Econostrum | Economic News in the Mediterranean

The Euro-Mediterranean partnership at the crossroads

Written by Nathalie Bureau du Colombier on Tuesday, October 16th 2012 à 11:00 | Read 451 times

What progress has been made since the Barcelona process was launched 15 years ago, and what margins do signatory countries to the process have? The Femise study “The Euro-Mediterranean partnership at the crossroads” examines all signatory countries to the process in close detail.

Pockets of poverty in rural areas have yet to be reduced. (Photo Europa)
Pockets of poverty in rural areas have yet to be reduced. (Photo Europa)
Where are we in the process? Fifteen years after the Barcelona process, customs tariffs on imports of European goods imported countries south of the Mediterranean Sea remain just as high, whereas Europe has still not opened its borders to fruits and vegetables grown in the Maghreb. The deregulation of services has not occurred, and there is still much scope for progress in the knowledge economy.

The first chapter of “The Euro-Mediterranean partnership at the crossroads”, the most recent publication by Femise published in November 2010, attributes these failings to a lack of transparent administration. The uprising of the Tunisian people against President Ben Ali and the Trabelsi family lends support to this thesis.

Femise  economists also analysed capital flows between 2004 and 2009. Foreign direct investment (FDI) and capital flows appear to be very limited precisely due to this corruption in government and political instability.
The financial sector must undergo reform. Banks play a crucial role in economic development, in that they are the main source of finance for the private sector”, write the economists at Femise.

Improvements in health and education systems

They advocate the need for financial integration in the Euromed region in order to facilitate the mobility of capital flows.
The central banks of the Mediterranean must increase the coordination of their respective monetary policies”, they add.  Moreover, the absence of stock exchanges acts as a brake on development and growth. Under these conditions, it is impossible to raise funds.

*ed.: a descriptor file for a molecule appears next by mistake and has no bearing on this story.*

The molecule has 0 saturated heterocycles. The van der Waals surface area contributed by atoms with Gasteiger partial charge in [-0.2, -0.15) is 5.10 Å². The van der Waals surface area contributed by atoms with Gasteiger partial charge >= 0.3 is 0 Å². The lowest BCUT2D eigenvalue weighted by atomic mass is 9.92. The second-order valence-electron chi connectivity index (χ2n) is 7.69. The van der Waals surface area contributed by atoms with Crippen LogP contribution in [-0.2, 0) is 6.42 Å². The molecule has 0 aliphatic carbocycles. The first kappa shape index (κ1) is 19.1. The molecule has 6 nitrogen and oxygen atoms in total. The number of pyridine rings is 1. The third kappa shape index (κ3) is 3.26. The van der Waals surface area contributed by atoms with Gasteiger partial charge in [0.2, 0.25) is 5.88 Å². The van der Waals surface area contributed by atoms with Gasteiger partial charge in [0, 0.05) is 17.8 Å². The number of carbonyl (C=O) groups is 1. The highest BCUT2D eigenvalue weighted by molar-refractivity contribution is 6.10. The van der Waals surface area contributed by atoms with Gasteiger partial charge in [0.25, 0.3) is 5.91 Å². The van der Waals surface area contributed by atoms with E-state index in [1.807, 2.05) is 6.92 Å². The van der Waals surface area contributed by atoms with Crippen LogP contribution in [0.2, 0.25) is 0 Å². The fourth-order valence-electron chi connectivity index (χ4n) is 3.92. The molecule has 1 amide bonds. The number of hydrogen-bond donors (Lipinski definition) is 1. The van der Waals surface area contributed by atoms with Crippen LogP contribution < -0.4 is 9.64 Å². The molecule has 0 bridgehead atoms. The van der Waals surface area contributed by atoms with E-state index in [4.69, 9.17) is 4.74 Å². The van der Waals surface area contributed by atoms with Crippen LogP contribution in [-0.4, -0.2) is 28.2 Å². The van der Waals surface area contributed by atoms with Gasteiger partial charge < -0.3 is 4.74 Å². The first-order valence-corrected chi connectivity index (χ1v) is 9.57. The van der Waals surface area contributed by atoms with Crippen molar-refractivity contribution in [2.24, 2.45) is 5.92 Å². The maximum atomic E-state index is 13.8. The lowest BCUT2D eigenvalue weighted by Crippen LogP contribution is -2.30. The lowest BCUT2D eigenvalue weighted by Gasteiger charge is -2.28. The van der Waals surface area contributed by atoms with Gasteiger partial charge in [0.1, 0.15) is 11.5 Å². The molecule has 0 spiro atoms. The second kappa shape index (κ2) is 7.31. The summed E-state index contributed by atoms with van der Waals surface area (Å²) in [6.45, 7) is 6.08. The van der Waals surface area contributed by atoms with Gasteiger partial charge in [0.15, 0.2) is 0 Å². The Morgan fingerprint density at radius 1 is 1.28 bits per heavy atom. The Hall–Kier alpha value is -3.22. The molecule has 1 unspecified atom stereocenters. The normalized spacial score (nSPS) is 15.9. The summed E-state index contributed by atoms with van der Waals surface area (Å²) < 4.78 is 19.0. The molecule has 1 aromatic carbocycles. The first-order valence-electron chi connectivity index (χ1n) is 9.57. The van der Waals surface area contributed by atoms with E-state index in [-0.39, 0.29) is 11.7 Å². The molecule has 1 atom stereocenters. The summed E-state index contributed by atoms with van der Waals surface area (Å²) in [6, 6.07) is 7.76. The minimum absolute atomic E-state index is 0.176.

Before the Tunisian crisis, experts had predicted a fall in exports and deposits and a sharp decline in FDI for 2011. Now, there is also the risk of investors repatriating their capital if contagion spreads to other countries in the Maghreb.  

In terms of the mobility of labour, economists at Femise are preparing an admission of failure and have put forward strategies to promote this mobility between countries in the Mediterranean. “Migration policies must be integrated into development strategies (…) and qualifications and skills recognised”, the report emphasises.
The last chapter of the document contains a detailed poverty map of the Mediterranean (Egypt, Algeria, Tunisia, Lebanon, Israel, Turkey, Syria and Morocco) and of the strengths and weaknesses of each state.

While some of these countries have embarked on important reforms, pockets of poverty in rural areas have yet to be reduced. Improvements in health and education systems could enable them to emerge from the impasse, as could increases in productivity in agriculture.

The 2010 edition of the “FEMISE Annual Report on the Euro-Mediterranean Partnership” is available on the Femise  website.

Lire aussi : Highlighting the convergence between Europe and the South Mediterranean countries 
                 : Why Mediterranean countries withstood the impact of the crisis


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